What songs shape your stories?

20160205_095020I was asked to write a blog for World Book Day Teenfest, by coincidence on the day it was announced that Maurice White had died. I know some Earth Wind and Fire songs, but Marlon, in ‘Orangeboy’, is one of their biggest fans. So I wrote the blog about the music we inherit and the music pass on… (It is also a snapshot into hairstyles past.)

Check out the blog here.

What are your inheritance tracks?

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Handcuffs and exploding hands. (Browsing history deleted.)

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Personal data’s been in the news a bit this week.  From Monday to Wednesday, I work for a charity and our office is nestled in the impressive HQ of a much larger charity.  On the ground floor there’s a big cafe showing rolling BBC news so you don’t have to make eye contact with anyone else while you’re microwaving your soup.

This week the story spelled out in hastily typed subtitles was Apple’s resistance to helping FBI officers access data on a gunman’s phone.  The corporation argues:

“The government is asking Apple to hack our own users and undermine decades of security advancements that protect our customers.”

Now I’ve started to get rather paranoid about my own browsing history.

I wrote ‘Orangeboy‘ on our main family desk top.  The computer’s currently being repaired having forgotten how to turn itself off and, once unplugged and replugged, sulked at being turned on again. This left my own options for fixing it rather limited.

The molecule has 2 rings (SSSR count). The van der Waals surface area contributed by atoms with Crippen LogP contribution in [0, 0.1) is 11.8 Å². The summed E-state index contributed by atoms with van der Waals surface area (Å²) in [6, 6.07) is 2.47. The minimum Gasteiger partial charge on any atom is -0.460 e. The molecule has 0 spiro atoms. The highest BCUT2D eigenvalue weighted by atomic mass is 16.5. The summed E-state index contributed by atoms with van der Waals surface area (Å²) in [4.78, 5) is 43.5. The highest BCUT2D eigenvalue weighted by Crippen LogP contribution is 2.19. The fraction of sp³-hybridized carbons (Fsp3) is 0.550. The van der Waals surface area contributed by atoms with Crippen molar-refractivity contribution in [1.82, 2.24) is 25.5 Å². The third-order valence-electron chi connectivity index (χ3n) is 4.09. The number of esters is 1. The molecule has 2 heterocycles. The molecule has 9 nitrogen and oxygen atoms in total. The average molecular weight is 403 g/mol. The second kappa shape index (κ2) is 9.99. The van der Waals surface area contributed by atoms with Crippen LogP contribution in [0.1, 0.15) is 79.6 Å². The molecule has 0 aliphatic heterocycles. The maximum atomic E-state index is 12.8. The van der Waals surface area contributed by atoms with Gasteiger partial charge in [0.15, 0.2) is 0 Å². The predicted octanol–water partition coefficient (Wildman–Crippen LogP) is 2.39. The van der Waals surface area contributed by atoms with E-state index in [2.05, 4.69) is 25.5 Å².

The plot of ‘Orangeboy’ evolved gradually.  In real speak, this means I had no idea what was going on until several drafts in.  I knew that it was going to be a crime-inspired story – after all, it came to life at an Arvon crime-writing course.  As the story parts were being hammered in place, the extent of my ignorance became startlingly clear.

Some of this was eased through the ‘Seven Degrees’ approach.  As I found out, you’re never a couple of degrees away from a coroner, a lawyer, a senior police officer and someone who gets sick on fairground rides.

Other pieces of research are recycled from books that never happened.  For instance, an east London cemetery has a bit of a star spot.  I felt I owed it to my daughter after making her, aged nine, follow me round City of London Cemetery and Crematorium taking pictures.  The book it was destined for was never published.  But a few years later, a second chance beckoned.

But there was other stuff.

For a start, I have never set fire to a car.  I know people who have but they refused the opportunity to tell me the details while I took copious notes.  But this is core You Tube business.

Mangled hands?  Click.  Gosh.  (But it does have relevance, honest.)

‘Orangeboy’ is a book  that explores choices.  Some of the choices potentially have unpleasant consequences.  I needed to dig out info on getting round those consequences.  And blimey, there are some innovative folk out there, albeit with ambiguous morals.

Though, no doubt the fixer guy hired by Currys PC World has his own view on my morals by now.